The problem now in China is severe because the systems in place to respond
to disease are at a breaking point. There are not enough hospital
beds for those affected with the disease so isolation of the affected is
probably not practical.
The rate of increace in the spread of the disease in Hong Kong, Singapore and Canada is now averaging about 1.4% of the previous days total for the last ten days. The most recent data is much lower. The problems now is in China, and the disease is making inroads into other third world nations.
The difference between a rate of increase of 1.4% and 5% over the previous days total is 200,000 cases vs. 4,000,000,000 cases by January 27, 2003.
This projection is based on the discovery of 1.4% new cases of SARS every day. This rate corresponds to the rate of new cases in Singapore, Hong Kong and Canada, in the last ten days. This approximates our old estimate which was based on a 40% increase in the total number of reported cases every two weeks. We should consider this rate of the spread of the disease as the minimum. As the disease spreads the resources available to fight the spread will become thinner. Equipment and supplies needed to issolate the infected will eventually become stretched to the breaking point. At that point the personal hygine habits of an individual and the individuals around the person will be the determining factor of infection. Our worst case scenerio is an increase in the number of people infected at a rate of 5% per day.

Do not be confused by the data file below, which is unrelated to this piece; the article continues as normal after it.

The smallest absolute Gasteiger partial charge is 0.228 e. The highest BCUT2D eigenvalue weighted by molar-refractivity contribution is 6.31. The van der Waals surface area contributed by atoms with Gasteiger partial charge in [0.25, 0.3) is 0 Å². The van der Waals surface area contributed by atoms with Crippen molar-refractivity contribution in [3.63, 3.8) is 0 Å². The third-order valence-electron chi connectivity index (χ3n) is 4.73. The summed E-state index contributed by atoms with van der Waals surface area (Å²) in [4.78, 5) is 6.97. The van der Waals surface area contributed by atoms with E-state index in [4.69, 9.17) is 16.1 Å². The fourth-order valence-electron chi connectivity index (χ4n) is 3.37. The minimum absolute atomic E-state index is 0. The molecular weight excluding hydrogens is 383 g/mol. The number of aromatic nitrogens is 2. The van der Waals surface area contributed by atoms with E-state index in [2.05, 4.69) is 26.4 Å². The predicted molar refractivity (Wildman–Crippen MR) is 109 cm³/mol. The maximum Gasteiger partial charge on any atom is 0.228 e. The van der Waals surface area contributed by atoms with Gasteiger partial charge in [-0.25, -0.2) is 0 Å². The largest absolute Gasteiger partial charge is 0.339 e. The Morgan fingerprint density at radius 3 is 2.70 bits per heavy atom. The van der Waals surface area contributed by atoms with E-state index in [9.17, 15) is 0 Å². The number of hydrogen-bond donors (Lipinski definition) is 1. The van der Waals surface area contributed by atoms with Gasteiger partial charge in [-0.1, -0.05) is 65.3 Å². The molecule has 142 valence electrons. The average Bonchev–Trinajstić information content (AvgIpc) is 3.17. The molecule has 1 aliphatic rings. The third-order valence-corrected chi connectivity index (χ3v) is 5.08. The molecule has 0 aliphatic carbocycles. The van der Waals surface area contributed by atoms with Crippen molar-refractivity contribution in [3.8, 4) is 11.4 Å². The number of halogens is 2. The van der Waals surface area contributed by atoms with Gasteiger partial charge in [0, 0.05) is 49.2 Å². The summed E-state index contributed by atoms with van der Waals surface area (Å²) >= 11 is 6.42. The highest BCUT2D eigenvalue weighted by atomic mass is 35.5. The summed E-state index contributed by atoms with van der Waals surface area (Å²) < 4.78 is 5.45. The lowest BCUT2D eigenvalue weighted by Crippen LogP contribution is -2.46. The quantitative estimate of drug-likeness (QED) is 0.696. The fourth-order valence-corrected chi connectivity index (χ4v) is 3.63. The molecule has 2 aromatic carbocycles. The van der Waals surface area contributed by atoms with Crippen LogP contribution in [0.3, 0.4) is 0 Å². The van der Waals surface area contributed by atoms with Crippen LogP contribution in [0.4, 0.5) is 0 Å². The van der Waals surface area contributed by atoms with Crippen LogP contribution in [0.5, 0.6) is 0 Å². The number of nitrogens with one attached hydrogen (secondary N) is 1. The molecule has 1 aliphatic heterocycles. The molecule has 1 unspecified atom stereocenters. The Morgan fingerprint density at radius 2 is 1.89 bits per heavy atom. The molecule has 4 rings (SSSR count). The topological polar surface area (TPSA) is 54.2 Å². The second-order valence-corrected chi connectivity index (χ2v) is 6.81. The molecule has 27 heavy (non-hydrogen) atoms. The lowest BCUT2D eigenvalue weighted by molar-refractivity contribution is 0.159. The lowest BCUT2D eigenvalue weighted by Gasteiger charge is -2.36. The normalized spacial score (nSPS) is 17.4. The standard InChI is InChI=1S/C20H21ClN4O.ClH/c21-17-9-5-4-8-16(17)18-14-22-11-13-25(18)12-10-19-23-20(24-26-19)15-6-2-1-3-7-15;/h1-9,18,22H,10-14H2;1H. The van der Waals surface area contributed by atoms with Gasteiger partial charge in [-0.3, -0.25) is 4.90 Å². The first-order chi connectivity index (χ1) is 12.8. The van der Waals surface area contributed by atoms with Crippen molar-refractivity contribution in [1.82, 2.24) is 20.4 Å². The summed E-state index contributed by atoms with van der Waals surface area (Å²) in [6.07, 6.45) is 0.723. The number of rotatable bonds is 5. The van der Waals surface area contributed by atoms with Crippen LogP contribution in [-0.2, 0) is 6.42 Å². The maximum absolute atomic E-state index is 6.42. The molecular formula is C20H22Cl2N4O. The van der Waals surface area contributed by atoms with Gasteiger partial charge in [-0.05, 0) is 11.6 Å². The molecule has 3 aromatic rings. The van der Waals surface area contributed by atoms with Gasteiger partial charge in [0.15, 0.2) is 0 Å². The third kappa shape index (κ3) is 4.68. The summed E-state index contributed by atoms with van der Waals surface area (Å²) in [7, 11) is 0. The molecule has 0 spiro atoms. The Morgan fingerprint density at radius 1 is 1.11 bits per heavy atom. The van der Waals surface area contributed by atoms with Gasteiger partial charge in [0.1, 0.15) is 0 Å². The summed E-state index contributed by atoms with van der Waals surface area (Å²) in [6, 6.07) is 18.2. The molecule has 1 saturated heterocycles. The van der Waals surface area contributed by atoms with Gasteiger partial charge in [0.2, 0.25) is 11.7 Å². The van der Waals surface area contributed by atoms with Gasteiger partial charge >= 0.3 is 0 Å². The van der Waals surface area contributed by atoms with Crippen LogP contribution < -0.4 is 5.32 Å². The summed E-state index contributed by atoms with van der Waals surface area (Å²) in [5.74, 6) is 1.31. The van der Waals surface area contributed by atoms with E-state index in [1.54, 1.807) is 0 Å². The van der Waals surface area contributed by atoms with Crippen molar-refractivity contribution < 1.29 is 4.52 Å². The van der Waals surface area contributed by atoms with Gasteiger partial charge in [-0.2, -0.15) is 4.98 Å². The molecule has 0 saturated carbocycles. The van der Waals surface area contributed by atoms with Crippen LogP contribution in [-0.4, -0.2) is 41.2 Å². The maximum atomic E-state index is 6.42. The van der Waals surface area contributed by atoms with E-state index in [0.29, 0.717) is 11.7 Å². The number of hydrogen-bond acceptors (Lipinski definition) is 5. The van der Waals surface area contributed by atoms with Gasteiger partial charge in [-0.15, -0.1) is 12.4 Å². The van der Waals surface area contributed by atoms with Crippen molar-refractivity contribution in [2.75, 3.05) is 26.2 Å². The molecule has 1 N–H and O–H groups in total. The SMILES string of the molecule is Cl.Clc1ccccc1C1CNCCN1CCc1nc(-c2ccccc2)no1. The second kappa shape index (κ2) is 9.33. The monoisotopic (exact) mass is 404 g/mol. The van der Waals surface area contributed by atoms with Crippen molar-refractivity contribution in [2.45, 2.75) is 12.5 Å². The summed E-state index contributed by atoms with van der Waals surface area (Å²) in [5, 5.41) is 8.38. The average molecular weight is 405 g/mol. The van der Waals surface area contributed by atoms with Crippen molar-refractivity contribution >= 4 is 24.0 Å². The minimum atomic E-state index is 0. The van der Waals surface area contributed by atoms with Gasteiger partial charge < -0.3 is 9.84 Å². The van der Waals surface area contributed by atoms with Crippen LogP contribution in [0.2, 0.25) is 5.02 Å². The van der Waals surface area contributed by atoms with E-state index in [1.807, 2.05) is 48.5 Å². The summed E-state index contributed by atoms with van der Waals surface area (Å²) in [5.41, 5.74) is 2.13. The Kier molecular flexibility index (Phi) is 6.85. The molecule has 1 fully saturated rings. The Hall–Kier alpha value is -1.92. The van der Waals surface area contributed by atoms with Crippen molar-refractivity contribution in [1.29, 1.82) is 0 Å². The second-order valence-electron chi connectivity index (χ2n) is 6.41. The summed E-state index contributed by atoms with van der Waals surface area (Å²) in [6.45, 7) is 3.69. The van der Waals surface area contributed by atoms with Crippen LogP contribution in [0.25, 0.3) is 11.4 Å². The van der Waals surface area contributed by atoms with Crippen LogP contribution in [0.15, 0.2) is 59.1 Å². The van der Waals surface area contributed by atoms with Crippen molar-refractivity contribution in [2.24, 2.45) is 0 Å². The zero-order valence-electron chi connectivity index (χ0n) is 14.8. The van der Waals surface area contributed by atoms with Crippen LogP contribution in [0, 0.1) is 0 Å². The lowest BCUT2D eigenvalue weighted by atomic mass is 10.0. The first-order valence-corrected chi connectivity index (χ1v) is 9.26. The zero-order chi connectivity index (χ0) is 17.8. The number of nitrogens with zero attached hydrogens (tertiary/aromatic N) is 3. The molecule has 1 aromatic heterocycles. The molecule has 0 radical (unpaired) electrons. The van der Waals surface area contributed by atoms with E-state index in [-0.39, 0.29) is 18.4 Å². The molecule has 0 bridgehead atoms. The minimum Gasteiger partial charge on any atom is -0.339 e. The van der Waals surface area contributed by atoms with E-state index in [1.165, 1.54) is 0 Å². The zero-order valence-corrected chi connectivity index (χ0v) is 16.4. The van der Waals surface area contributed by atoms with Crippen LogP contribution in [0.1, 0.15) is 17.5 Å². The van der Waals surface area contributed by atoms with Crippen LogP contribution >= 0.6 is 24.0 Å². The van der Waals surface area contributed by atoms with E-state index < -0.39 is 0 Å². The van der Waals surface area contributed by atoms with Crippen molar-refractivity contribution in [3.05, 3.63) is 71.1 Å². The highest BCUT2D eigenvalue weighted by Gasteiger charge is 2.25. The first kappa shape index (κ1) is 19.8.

It doesn't make much sense to carry this scenario out much beyond the
This is the present rate for the spread of the disease. This rate has been fairly consistent since figures became available from March 17, 2003. The difference between these two curves show us why we must do everything that we can to slow down the spread of the disease.
Severe Acute Respiratory Syndrome Projected Cases
SARS - FAQ
The Disaster Center's Severe Acute Respiratory Syndrome Page